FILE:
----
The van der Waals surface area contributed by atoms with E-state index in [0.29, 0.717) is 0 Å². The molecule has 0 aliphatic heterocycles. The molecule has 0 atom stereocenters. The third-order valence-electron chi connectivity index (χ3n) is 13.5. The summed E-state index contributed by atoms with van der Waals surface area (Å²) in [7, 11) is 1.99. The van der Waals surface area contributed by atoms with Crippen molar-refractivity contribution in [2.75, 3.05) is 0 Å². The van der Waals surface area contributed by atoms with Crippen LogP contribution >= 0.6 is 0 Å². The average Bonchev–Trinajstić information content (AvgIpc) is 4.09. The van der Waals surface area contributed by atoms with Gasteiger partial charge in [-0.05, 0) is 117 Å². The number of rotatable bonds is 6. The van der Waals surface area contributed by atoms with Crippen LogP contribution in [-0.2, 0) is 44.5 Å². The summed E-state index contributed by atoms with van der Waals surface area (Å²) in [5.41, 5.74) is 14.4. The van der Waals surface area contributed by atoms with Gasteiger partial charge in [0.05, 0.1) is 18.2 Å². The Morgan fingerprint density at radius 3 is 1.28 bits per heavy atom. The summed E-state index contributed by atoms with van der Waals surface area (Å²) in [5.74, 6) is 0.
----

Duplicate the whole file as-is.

The van der Waals surface area contributed by atoms with E-state index in [0.29, 0.717) is 0 Å². The molecule has 0 aliphatic heterocycles. The molecule has 0 atom stereocenters. The third-order valence-electron chi connectivity index (χ3n) is 13.5. The summed E-state index contributed by atoms with van der Waals surface area (Å²) in [7, 11) is 1.99. The van der Waals surface area contributed by atoms with Crippen molar-refractivity contribution in [2.75, 3.05) is 0 Å². The van der Waals surface area contributed by atoms with Crippen LogP contribution >= 0.6 is 0 Å². The average Bonchev–Trinajstić information content (AvgIpc) is 4.09. The van der Waals surface area contributed by atoms with Gasteiger partial charge in [-0.05, 0) is 117 Å². The number of rotatable bonds is 6. The van der Waals surface area contributed by atoms with Crippen LogP contribution in [-0.2, 0) is 44.5 Å². The summed E-state index contributed by atoms with van der Waals surface area (Å²) in [5.41, 5.74) is 14.4. The van der Waals surface area contributed by atoms with Gasteiger partial charge in [0.05, 0.1) is 18.2 Å². The Morgan fingerprint density at radius 3 is 1.28 bits per heavy atom. The summed E-state index contributed by atoms with van der Waals surface area (Å²) in [5.74, 6) is 0.